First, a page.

With all of the fresh watermelon hitting the market, I thought it would be good to again review a few tips about how to pick just the right one. A few of our readers happen to be some of the largest watermelon producers in the U.S. and have passed along a few inside tips through the years. I was certainly doing it all the wrong when I was younger. On a side note, one of my first real jobs, outside of throwing hay, was unloading semi-trucks full of watermelons. Let’s just say for a period of time in my life, I didn’t even want to see at another watermelon. Picking up watermelon and putting them down softly inside boxes and containers for 12-hours straight will give you a whole new perspective on things. It’s even more exciting when there are snakes from the field still alive in the haul. Those were the days… (Source: Preview photo credit O.Bellini, Shutterstock; fifteenspatulas.com; thekitchn.com)
White Field Spots – Many folks view the melons that have the big white areas as a problem. That’s not really the case, these are just field spots where the watermelon rested on the ground and are very natural. In fact some melons with just a shade of field spotting can be some of the best tasting. You don’t necessarily want the ones with the white spot, but more of a creamy-yellow or orangish-yellowish area can be best… so go for the “gold”.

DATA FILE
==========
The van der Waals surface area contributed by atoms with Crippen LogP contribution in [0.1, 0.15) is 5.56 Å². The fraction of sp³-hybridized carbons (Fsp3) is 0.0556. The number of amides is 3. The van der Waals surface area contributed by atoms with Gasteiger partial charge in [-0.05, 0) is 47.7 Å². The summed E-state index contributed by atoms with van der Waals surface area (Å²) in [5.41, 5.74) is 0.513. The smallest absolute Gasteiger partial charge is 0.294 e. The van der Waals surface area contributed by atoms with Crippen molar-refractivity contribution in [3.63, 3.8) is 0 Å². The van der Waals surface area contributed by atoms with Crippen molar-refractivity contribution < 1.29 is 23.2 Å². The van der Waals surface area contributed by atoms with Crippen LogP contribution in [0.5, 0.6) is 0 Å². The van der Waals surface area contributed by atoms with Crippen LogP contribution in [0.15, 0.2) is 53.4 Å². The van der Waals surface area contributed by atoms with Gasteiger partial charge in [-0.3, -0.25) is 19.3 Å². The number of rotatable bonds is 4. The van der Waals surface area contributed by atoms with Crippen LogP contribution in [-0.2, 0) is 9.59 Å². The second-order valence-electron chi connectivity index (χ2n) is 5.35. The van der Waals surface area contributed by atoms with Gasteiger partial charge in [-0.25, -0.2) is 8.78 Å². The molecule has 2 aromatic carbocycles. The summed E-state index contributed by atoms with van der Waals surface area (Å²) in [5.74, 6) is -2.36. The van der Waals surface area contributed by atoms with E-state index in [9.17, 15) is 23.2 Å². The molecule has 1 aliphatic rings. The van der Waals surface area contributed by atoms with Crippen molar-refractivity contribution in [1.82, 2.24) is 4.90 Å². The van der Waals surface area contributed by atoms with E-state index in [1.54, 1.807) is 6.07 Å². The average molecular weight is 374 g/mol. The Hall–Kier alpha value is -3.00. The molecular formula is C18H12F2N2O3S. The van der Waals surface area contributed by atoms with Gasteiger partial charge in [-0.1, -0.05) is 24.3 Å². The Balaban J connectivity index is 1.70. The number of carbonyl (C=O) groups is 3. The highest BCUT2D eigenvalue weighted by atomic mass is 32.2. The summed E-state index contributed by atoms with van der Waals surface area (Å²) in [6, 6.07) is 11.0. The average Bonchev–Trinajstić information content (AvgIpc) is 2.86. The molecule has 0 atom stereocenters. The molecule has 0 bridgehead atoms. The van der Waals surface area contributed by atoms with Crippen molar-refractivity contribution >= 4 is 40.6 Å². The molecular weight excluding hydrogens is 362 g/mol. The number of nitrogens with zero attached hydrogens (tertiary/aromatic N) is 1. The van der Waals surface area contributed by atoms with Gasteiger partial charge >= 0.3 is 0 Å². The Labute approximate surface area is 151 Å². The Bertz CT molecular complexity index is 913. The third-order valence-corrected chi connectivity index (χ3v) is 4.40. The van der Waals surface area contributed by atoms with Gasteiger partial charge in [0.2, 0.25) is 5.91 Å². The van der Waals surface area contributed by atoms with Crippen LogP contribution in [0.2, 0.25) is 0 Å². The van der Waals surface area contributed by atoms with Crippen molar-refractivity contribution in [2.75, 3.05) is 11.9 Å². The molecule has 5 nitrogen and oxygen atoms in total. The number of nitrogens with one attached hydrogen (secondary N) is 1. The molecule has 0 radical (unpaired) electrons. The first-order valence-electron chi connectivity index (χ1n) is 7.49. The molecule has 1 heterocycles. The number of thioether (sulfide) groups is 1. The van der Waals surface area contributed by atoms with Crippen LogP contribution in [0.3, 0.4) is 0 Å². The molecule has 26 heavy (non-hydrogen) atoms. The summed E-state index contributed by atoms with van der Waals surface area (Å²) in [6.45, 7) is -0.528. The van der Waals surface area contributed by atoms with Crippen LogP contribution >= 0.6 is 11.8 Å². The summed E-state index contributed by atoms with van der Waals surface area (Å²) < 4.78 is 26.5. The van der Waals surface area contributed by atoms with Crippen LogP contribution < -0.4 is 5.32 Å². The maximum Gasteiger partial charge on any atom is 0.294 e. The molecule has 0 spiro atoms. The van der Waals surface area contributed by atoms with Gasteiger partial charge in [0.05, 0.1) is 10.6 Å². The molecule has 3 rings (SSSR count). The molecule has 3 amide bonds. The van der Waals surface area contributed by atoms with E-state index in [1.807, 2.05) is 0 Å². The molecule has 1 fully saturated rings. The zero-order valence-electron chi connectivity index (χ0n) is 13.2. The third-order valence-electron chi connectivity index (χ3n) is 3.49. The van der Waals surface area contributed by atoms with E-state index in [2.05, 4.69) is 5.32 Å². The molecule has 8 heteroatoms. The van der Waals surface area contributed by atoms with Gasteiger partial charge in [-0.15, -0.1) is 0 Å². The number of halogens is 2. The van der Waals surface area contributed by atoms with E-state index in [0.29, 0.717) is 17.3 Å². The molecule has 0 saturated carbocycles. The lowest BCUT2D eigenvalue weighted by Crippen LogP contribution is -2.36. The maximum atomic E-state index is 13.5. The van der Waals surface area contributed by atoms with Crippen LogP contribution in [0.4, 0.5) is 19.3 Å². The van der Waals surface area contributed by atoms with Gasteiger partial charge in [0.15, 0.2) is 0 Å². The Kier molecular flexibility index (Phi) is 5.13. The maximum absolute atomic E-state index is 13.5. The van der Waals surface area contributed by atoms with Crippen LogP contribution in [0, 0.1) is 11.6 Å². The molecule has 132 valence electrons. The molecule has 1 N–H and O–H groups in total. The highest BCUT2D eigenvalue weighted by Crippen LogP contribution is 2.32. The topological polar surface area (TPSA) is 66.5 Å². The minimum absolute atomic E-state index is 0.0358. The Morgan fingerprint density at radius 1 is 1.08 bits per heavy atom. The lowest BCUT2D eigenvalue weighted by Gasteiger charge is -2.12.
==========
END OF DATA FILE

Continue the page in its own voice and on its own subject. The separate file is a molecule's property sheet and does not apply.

Webbing – Many folks don’t like to pick a watermelon with “webbing”, the brown crusting spiderweb-like lines that are often on melons. Interestingly, the “webbing” on watermelon can help tell how many times bees touched the flower. Many sources believe the more pollination, the sweeter the watermelon.
Shape – It is believed that the taller and more elongated watermelons are a bit more watery, while the more rounded and stout are perhaps a bit sweeter.
Size Matters – In this case, bigger doesn’t always mean better. Most experts say an “averaged size” watermelon gives you the best odds of getting a great taste. Not too big or not too small.
The Tail – The tail of watermelon can often indicate its ripeness. A green tail can mean the melon was picked a bit too soon and might not taste as good. The melons with the dried tails can make for a better taste.
Color – Some folks believe color matters. Saying a perfect, ripe watermelon should be darker green in color and dull in appearance, rather than shiny. A shiny watermelon can have a tendency to be under-ripe.
The Thump – This is how my grandpa always checked his watermelons, but through the years I’ve heard a few conflicting thoughts on the sounds. Most agree that you want a more full sound when you thump the belly of the melon. If the melon sounds or feels somewhat hollow it’s definitely not one to take home to the family.